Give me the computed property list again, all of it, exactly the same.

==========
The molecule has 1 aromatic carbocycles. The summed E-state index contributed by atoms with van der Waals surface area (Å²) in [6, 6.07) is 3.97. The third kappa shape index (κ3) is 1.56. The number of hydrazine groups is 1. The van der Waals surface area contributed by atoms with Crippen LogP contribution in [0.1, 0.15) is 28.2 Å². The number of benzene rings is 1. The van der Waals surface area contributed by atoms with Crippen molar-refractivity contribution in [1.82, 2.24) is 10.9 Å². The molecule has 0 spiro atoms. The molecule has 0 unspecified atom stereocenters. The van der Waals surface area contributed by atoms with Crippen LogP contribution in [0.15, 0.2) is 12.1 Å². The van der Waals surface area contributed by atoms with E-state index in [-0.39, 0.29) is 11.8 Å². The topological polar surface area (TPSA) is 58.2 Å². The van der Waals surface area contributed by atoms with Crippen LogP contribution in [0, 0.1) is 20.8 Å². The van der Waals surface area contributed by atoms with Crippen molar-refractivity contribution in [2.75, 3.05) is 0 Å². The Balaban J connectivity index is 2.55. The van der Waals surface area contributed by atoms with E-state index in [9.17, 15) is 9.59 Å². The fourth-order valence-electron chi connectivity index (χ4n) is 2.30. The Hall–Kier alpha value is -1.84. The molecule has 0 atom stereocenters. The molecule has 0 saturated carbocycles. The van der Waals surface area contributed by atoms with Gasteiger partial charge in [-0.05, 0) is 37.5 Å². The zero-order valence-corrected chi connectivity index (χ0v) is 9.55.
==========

The molecule has 1 aromatic carbocycles. The summed E-state index contributed by atoms with van der Waals surface area (Å²) in [6, 6.07) is 3.97. The third kappa shape index (κ3) is 1.56. The number of hydrazine groups is 1. The van der Waals surface area contributed by atoms with Crippen LogP contribution in [0.1, 0.15) is 28.2 Å². The number of benzene rings is 1. The van der Waals surface area contributed by atoms with Crippen molar-refractivity contribution in [1.82, 2.24) is 10.9 Å². The molecule has 0 spiro atoms. The molecule has 0 unspecified atom stereocenters. The van der Waals surface area contributed by atoms with Crippen LogP contribution in [0.15, 0.2) is 12.1 Å². The van der Waals surface area contributed by atoms with E-state index in [-0.39, 0.29) is 11.8 Å². The topological polar surface area (TPSA) is 58.2 Å². The van der Waals surface area contributed by atoms with Crippen LogP contribution in [0, 0.1) is 20.8 Å². The van der Waals surface area contributed by atoms with Crippen molar-refractivity contribution in [2.75, 3.05) is 0 Å². The Balaban J connectivity index is 2.55. The van der Waals surface area contributed by atoms with E-state index in [9.17, 15) is 9.59 Å². The fourth-order valence-electron chi connectivity index (χ4n) is 2.30. The Hall–Kier alpha value is -1.84. The molecule has 0 atom stereocenters. The molecule has 0 saturated carbocycles. The van der Waals surface area contributed by atoms with Gasteiger partial charge in [-0.05, 0) is 37.5 Å². The zero-order valence-corrected chi connectivity index (χ0v) is 9.55.